Consumers Headed to the Sidelines Early in March, as the Pandemic Shutdown Slowed Bankruptcies in Q1
TORONTO, June 16, 2020 (GLOBE NEWSWIRE) — Equifax® Canada’s latest report on Canadian consumer credit provides a view into the early impact of the COVID-19 shutdowns. Average non-mortgage debt dropped 0.5 per cent in the first quarter of 2020 reflecting the significant drop in consumer spending in March. This is the first decline in average balances in more than a decade.
“With stores and restaurants shut down, consumers were able to cut back on their spending in March as retail sales numbers indicated,” said Bill Johnston, Equifax Canada’s Vice President of Data & Analytics. “The result was a plunge in credit card spending that translated into much lower balances. That trend gained momentum in April, with few signs that consumers are looking to debt for support in the early days of the pandemic.”In total, average debt per person rose to $73,030, an increase of 2.4 per cent compared to the first quarter of 2019. Total outstanding debt was up 4.3 per cent to $1.989 trillion dollars. Despite the pandemic, mortgages continued to gain upward momentum, rising 5.7 per cent compared to 2019. This growth reflects home sales prior to the economic shutdown, as activity slowed considerably by the end of March.The impact of the pandemic has been most evident in the volume of consumers looking for new credit. Inquiries from lenders dropped significantly in mid-March and early April. This is a good indicator of credit demand. The trend has been improving in recent weeks, led by mortgage and auto financing.“Our data showed the sudden drop in credit demand as the economy shutdown in late March,” added Johnston. “Those industries more dependent on physical retail locations were the most impacted, but it appears the worst is behind us.”Pandemic impact on delinquencies and bankruptciesThe 90+ day delinquency rate (the percentage of credit users that have missed 3+ payments) for non-mortgage debt delinquency rate rose to 1.22 per cent (9%). British Columbia (+12.65%), Ontario (12.33%) and Alberta (11.79%) were once again the highest in this category. Overall, the younger borrowers have demonstrated more stable delinquency rates in the early phase of the pandemic, which may partly be reflected in the increased use of payment deferrals.“The delinquency trend rose again in Q1, but it was not a real reflection of COVID,” added Johnston. “Bankruptcies finally slowed and we know April was also very low as services shut down. Unfortunately, that trend will likely not continue, as we expect delinquencies and bankruptcies to rise in the latter part of the year.”Debt (excluding mortgages) & Delinquency RatesMajor City Analysis – Debt (excluding mortgages) & Delinquency RatesProvince Analysis – Debt (excluding mortgages) & Delinquency Rates & Bankruptcy Amount* Based on Equifax data for Q1 2020About Equifax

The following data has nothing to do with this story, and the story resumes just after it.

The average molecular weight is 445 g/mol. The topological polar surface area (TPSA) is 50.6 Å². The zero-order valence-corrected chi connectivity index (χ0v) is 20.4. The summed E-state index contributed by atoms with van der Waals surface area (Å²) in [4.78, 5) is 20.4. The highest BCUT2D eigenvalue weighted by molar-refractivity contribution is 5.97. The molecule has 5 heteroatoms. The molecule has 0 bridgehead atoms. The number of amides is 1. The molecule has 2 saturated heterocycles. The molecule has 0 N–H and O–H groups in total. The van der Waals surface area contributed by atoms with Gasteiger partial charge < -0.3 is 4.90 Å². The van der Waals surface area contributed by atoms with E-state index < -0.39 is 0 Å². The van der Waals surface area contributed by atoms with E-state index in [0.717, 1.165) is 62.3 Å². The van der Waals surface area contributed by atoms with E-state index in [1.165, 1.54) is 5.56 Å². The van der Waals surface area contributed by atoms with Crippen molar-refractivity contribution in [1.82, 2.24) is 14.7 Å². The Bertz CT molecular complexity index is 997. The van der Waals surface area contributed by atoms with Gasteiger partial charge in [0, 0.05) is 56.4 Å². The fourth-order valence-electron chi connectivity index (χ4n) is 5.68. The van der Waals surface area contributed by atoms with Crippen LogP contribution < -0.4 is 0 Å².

Equifax is a global information solutions company that uses unique data, innovative analytics, technology and industry expertise to power organizations and individuals around the world by transforming knowledge into insights that help make more informed business and personal decisions. Headquartered in Atlanta, Ga., Equifax operates or has investments in 24 countries in North America, Central and South America, Europe and the Asia Pacific region. It is a member of Standard & Poor’s (S&P) 500® Index, and its common stock is traded on the New York Stock Exchange (NYSE) under the symbol EFX. Equifax employs approximately 11,000 employees worldwide. For more information, visit Equifax.ca and follow the company’s news on LinkedIn.Contact:Andrew Findlater
SELECT Public Relations
(647) 444-1197Tom Carroll
Equifax Canada, Media Relations